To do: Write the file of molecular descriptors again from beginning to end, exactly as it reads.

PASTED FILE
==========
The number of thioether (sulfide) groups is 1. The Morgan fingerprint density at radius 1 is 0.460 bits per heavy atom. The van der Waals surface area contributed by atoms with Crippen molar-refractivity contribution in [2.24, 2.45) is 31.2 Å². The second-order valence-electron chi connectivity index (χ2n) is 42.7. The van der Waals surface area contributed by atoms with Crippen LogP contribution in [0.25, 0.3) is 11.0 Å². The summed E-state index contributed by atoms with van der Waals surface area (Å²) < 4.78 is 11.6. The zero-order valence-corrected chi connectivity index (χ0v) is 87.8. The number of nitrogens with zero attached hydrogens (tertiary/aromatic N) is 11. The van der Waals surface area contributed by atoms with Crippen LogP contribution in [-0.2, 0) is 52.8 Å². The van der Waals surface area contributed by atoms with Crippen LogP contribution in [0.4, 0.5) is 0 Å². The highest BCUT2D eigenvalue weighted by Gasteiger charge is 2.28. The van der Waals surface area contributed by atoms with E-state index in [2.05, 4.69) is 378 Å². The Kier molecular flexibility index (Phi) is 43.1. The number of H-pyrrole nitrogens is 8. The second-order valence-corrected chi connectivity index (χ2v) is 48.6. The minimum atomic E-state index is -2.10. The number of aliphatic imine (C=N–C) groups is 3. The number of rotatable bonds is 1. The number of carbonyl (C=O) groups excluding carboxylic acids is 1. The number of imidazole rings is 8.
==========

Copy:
The number of thioether (sulfide) groups is 1. The Morgan fingerprint density at radius 1 is 0.460 bits per heavy atom. The van der Waals surface area contributed by atoms with Crippen molar-refractivity contribution in [2.24, 2.45) is 31.2 Å². The second-order valence-electron chi connectivity index (χ2n) is 42.7. The van der Waals surface area contributed by atoms with Crippen LogP contribution in [0.25, 0.3) is 11.0 Å². The summed E-state index contributed by atoms with van der Waals surface area (Å²) < 4.78 is 11.6. The zero-order valence-corrected chi connectivity index (χ0v) is 87.8. The number of nitrogens with zero attached hydrogens (tertiary/aromatic N) is 11. The van der Waals surface area contributed by atoms with Crippen LogP contribution in [-0.2, 0) is 52.8 Å². The van der Waals surface area contributed by atoms with Crippen LogP contribution in [0.4, 0.5) is 0 Å². The highest BCUT2D eigenvalue weighted by Gasteiger charge is 2.28. The van der Waals surface area contributed by atoms with E-state index in [2.05, 4.69) is 378 Å². The Kier molecular flexibility index (Phi) is 43.1. The number of H-pyrrole nitrogens is 8. The second-order valence-corrected chi connectivity index (χ2v) is 48.6. The minimum atomic E-state index is -2.10. The number of aliphatic imine (C=N–C) groups is 3. The number of rotatable bonds is 1. The number of carbonyl (C=O) groups excluding carboxylic acids is 1. The number of imidazole rings is 8.